Do Premier League clubs want a Fair Game?

Date published: Wednesday 8th September 2021 1:49 - John Nicholson

Fair Game logo

Fair Game is being launched this week and Johnny is more than happy to show his support…

A campaigning organisation called Fair Game is being launched this week with ambitious and far-reaching aims to improve the organisation, finances and governance of football in this country, to reshape it with sustainability, integrity and community at its core and belief in fairness, openness and transparency as fundamentals.

This is not a talking shop or fan pressure group; it is way beyond that. They have assembled experts in finance, administration, law and other fields to really look not just at what needs doing but what is actually achievable and realistic. The list of people involved is impressive – cerebral rather than celebrity – and the aim is to be a transformative force in English football.

Twenty-something senior clubs have signed up in support, and they have backing from ex-footballers Dion Dublin, Brian Deane and John Scales, as well as all-round superhero and good guy, Greater Manchester Mayor Andy Burnham.

If you download their proposals here, this is a well-researched, detailed document, assembled by a team of informed people with considerable expertise.

There are fundamental ideas such as the installation of an independent regulator to oversee how clubs do their business, all manner of changes to accounting and reporting, changes to the fit and proper person test, as well as addressing issues like parachute payments, 3G pitches and financing of clubs. There are calls for more fair and equitable distribution of finances across the leagues. And that’s just for starters. This isn’t just blue sky thinking or fantastical speculation, this is hard-nosed, credible and deliverable.

The Fair Game people want to input into the ongoing fan-led Tracey Crouch review of football, so that it can be built into genuine legislative reform which will deliver major transformative change. They are noble aims. Anyone who cares about football as a community activity, will welcome their proposals, they are all long overdue and badly needed.


But one thing missing from their comprehensive document is the big gorilla in the room: the Premier League. They’ve had informal discussions with some clubs but no-one has been brave enough to put their head above the parapet yet to back them. This isn’t seen as crucial because, obviously, in numbers, the vast majority of clubs lie in the EFL and further down the pyramid. Reform in the EFL isn’t tied to reform of the Premier League.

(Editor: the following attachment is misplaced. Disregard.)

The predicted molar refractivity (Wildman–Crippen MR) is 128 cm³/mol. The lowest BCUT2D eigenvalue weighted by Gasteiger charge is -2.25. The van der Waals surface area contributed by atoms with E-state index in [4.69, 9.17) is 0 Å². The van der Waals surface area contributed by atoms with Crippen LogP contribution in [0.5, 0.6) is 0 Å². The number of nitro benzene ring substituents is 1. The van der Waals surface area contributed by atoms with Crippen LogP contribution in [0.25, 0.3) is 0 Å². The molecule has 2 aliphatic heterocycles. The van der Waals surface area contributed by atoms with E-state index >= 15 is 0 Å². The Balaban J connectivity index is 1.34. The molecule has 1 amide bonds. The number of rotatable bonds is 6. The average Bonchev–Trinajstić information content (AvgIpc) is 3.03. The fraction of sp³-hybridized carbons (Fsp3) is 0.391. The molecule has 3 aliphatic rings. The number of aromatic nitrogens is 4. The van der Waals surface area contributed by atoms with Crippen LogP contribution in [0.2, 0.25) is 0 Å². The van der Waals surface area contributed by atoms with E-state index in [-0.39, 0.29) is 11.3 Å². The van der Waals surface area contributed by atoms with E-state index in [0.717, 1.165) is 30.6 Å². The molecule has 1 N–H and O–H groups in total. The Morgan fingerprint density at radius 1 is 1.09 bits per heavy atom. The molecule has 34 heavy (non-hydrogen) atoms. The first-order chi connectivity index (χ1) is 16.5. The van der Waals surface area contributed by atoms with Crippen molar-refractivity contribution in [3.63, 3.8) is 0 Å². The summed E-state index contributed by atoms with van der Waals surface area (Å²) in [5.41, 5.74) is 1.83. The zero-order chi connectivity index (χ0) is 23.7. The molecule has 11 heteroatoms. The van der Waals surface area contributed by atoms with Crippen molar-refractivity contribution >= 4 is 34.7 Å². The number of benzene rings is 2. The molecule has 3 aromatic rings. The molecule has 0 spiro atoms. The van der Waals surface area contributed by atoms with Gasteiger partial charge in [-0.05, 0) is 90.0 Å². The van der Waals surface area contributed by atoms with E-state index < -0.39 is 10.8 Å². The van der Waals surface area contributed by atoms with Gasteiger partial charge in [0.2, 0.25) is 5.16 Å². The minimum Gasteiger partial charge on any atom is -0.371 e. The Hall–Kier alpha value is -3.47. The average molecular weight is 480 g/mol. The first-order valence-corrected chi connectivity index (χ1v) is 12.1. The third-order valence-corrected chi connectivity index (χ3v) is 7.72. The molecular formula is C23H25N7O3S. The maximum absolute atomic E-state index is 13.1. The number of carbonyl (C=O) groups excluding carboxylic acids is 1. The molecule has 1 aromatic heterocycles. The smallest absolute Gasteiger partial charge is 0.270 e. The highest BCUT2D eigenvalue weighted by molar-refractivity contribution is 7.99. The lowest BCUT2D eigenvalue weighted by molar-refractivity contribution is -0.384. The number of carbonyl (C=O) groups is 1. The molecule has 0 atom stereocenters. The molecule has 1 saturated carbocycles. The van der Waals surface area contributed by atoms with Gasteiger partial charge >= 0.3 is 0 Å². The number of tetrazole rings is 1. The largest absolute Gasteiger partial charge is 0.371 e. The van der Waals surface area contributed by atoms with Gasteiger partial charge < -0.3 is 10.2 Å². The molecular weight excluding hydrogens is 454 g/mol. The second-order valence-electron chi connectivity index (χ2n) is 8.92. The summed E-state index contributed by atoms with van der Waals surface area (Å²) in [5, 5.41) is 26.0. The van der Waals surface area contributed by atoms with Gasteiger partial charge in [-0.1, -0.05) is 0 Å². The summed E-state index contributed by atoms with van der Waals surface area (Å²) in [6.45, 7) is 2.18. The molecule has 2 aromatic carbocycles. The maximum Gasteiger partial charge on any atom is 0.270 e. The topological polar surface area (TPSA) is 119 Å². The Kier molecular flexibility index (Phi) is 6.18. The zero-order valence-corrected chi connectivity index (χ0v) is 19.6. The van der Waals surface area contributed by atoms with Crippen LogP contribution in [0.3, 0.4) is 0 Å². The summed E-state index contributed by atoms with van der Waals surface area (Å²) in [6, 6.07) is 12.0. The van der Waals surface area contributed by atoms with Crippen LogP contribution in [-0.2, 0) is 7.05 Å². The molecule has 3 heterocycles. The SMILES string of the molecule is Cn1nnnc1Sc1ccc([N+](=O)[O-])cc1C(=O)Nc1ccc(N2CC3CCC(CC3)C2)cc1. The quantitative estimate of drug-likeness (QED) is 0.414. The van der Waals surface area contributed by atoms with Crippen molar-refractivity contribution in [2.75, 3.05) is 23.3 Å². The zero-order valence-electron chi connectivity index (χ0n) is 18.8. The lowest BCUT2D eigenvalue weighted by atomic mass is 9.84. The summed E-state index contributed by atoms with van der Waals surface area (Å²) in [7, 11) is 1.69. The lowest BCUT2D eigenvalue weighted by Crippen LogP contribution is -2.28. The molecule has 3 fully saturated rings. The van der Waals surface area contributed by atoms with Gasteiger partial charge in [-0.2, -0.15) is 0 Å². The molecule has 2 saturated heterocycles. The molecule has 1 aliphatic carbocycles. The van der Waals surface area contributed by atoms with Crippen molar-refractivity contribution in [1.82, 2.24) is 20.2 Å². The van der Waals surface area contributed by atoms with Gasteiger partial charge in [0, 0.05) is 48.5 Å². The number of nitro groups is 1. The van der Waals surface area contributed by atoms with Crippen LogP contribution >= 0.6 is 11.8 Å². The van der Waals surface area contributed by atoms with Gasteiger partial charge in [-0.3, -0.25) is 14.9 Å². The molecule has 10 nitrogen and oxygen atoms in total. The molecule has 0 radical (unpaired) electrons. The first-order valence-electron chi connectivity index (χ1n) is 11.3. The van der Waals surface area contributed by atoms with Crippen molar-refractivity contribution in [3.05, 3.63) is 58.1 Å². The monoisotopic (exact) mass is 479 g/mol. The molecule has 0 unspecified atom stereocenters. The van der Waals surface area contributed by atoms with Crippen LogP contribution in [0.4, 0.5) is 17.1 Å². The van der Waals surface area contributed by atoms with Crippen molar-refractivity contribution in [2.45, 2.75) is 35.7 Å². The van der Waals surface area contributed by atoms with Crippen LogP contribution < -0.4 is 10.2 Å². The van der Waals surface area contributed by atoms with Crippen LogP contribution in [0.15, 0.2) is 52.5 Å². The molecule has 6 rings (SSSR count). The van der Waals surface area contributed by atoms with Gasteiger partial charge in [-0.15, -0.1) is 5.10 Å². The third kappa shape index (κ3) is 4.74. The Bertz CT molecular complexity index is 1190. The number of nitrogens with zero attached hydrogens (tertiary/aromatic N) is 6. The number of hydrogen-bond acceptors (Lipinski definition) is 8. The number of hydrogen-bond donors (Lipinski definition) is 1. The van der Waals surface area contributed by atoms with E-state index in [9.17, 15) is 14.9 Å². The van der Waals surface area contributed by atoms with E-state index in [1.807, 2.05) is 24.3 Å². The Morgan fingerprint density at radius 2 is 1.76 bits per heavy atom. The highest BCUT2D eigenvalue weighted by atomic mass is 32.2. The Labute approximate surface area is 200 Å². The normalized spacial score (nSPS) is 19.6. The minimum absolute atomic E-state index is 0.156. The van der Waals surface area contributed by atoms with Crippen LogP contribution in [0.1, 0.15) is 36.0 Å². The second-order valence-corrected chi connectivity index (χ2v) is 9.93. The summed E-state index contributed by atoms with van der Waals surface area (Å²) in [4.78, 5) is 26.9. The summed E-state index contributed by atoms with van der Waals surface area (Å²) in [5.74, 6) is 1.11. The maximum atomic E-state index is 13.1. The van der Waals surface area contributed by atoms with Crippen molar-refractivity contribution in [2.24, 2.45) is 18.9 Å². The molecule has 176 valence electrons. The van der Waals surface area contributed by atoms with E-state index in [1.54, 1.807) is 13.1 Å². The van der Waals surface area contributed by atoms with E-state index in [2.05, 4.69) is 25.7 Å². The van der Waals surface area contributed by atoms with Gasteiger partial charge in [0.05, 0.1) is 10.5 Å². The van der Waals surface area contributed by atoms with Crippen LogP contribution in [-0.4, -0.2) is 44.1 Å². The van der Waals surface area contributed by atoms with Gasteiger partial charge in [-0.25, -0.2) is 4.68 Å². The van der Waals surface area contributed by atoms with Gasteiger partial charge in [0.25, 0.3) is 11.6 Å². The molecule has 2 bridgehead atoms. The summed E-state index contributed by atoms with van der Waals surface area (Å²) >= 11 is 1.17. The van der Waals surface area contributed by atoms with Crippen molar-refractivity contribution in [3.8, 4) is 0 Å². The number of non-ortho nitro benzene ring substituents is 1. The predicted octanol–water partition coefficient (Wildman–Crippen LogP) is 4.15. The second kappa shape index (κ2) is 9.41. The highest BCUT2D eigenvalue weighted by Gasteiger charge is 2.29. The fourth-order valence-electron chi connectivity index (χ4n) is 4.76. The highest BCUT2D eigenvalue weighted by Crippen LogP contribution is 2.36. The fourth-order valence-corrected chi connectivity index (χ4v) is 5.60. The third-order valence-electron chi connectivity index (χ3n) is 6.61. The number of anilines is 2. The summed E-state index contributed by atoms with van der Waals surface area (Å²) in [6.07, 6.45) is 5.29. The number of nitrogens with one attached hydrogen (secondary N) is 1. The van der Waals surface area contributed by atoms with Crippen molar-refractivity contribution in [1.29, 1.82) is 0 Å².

Yet, given that much toxicity in football leaks from the Premier League down the pyramid, not least financial disparity and the consequences, financial and otherwise, of some of the ownership individuals and models, it is important that they get involved. They may be just waiting to see which way the wind blows before jumping. It is often the way.

The Premier League already acts as a semi-autonomous body. The FA has veto power over the appointment of the league chairman and chief executive and over any changes to league rules, but in reality, the FA have not exercised what little power they do have and the Premier League basically gets to do whatever it wants without due regard to anyone or anything else. While it protests it has football’s best interests at heart, this is met by a lot of cynically raised eyebrows.

Does it even want its business independently regulated? Some clubs are owned by people who are used to answering to absolutely no-one and used to getting their own way all the time. Does it actually want stiffer, more forensic ownership tests? Does it want to more fairly distribute its vast income? Or does it just want to do what it wants, regardless of the wider implications for the game?

So much is wrong with the architecture of football’s financial governance and the existence of the Premier League is implicated in much of it. If Fair Game’s laudable aims can have any long-term effect, somehow, they’re going to have to exert power and control over football clubs that, in some cases, have been hollowed out and used like a glove puppet by its owners for its own ends, exploiting fans’ loyalty to further aims that are nothing to do with football. These are owners who have no interest in the pyramid, no interest in anything outside of their own ego-fuelled delusions, acquisitive desires or propagandist aims.

Fair Game wants the sort of game, clubs and structure that most of us want, but that is a game that some clubs, owners and even some fans do not want or do not understand. And that’s the biggest challenge of all. Can legislation be devised that will force the whole of the pyramid to behave with the greater good of the communities of the game at heart, or will the usual selfish, self-interest continue?

It’s fantastic that such a professional and ambitious campaigning partnership has been put together. It deserves the support of all people, not just football fans.

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